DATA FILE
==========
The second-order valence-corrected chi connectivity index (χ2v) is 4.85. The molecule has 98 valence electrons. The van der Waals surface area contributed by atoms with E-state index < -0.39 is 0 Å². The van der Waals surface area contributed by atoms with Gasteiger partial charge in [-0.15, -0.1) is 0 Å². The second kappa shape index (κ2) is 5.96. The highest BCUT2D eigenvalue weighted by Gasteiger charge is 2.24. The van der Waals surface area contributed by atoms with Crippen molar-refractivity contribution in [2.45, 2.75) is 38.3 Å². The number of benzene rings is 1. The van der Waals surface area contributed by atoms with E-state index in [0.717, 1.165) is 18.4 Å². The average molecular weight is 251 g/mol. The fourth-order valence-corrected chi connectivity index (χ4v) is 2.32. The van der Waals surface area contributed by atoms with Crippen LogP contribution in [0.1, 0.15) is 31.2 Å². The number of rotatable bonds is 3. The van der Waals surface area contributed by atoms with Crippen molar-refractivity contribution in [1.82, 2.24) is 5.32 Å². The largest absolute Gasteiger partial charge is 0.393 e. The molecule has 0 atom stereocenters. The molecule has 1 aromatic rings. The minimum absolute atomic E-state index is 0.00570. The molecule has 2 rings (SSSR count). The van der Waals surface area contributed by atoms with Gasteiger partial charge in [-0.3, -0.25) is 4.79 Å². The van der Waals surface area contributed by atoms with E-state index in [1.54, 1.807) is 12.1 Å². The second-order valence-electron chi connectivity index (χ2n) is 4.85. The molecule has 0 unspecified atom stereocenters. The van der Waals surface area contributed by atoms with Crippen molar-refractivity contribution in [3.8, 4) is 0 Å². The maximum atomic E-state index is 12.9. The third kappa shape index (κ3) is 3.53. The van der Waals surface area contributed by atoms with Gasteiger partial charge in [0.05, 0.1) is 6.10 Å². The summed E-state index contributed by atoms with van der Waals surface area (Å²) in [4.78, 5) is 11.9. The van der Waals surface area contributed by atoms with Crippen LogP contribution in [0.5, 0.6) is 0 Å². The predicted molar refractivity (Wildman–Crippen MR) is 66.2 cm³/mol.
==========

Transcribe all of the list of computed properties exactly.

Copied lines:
The second-order valence-corrected chi connectivity index (χ2v) is 4.85. The molecule has 98 valence electrons. The van der Waals surface area contributed by atoms with E-state index < -0.39 is 0 Å². The van der Waals surface area contributed by atoms with Gasteiger partial charge in [-0.15, -0.1) is 0 Å². The second kappa shape index (κ2) is 5.96. The highest BCUT2D eigenvalue weighted by Gasteiger charge is 2.24. The van der Waals surface area contributed by atoms with Crippen molar-refractivity contribution in [2.45, 2.75) is 38.3 Å². The number of benzene rings is 1. The van der Waals surface area contributed by atoms with E-state index in [0.717, 1.165) is 18.4 Å². The average molecular weight is 251 g/mol. The fourth-order valence-corrected chi connectivity index (χ4v) is 2.32. The van der Waals surface area contributed by atoms with Crippen LogP contribution in [0.1, 0.15) is 31.2 Å². The number of rotatable bonds is 3. The van der Waals surface area contributed by atoms with Crippen molar-refractivity contribution in [1.82, 2.24) is 5.32 Å². The largest absolute Gasteiger partial charge is 0.393 e. The molecule has 0 atom stereocenters. The molecule has 1 aromatic rings. The minimum absolute atomic E-state index is 0.00570. The molecule has 2 rings (SSSR count). The van der Waals surface area contributed by atoms with Gasteiger partial charge in [-0.3, -0.25) is 4.79 Å². The van der Waals surface area contributed by atoms with E-state index in [1.54, 1.807) is 12.1 Å². The second-order valence-electron chi connectivity index (χ2n) is 4.85. The molecule has 0 unspecified atom stereocenters. The van der Waals surface area contributed by atoms with Crippen molar-refractivity contribution in [3.8, 4) is 0 Å². The maximum atomic E-state index is 12.9. The third kappa shape index (κ3) is 3.53. The van der Waals surface area contributed by atoms with Gasteiger partial charge in [0.05, 0.1) is 6.10 Å². The summed E-state index contributed by atoms with van der Waals surface area (Å²) in [4.78, 5) is 11.9. The van der Waals surface area contributed by atoms with Crippen LogP contribution in [0.5, 0.6) is 0 Å². The predicted molar refractivity (Wildman–Crippen MR) is 66.2 cm³/mol.